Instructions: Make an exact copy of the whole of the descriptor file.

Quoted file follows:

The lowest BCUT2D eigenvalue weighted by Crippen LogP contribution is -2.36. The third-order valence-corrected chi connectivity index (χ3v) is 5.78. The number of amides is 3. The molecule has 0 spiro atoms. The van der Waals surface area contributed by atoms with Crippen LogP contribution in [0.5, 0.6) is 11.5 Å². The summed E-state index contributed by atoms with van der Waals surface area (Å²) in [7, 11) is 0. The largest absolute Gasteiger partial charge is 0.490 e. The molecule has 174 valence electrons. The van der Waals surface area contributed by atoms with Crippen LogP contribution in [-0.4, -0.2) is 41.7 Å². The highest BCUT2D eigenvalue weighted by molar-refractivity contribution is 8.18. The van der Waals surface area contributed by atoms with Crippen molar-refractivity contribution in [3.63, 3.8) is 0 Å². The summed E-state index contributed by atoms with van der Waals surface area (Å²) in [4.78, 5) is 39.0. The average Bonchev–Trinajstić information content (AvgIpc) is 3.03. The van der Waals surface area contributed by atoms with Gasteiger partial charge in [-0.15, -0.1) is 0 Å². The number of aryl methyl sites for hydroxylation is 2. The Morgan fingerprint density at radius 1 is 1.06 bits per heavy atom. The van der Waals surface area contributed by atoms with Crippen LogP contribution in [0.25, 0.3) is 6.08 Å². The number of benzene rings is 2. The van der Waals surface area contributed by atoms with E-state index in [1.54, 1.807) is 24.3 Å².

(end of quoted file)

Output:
The lowest BCUT2D eigenvalue weighted by Crippen LogP contribution is -2.36. The third-order valence-corrected chi connectivity index (χ3v) is 5.78. The number of amides is 3. The molecule has 0 spiro atoms. The van der Waals surface area contributed by atoms with Crippen LogP contribution in [0.5, 0.6) is 11.5 Å². The summed E-state index contributed by atoms with van der Waals surface area (Å²) in [7, 11) is 0. The largest absolute Gasteiger partial charge is 0.490 e. The molecule has 174 valence electrons. The van der Waals surface area contributed by atoms with Crippen LogP contribution in [-0.4, -0.2) is 41.7 Å². The highest BCUT2D eigenvalue weighted by molar-refractivity contribution is 8.18. The van der Waals surface area contributed by atoms with Crippen molar-refractivity contribution in [3.63, 3.8) is 0 Å². The summed E-state index contributed by atoms with van der Waals surface area (Å²) in [4.78, 5) is 39.0. The average Bonchev–Trinajstić information content (AvgIpc) is 3.03. The van der Waals surface area contributed by atoms with Gasteiger partial charge in [-0.15, -0.1) is 0 Å². The number of aryl methyl sites for hydroxylation is 2. The Morgan fingerprint density at radius 1 is 1.06 bits per heavy atom. The van der Waals surface area contributed by atoms with Crippen LogP contribution in [0.25, 0.3) is 6.08 Å². The number of benzene rings is 2. The van der Waals surface area contributed by atoms with E-state index in [1.54, 1.807) is 24.3 Å².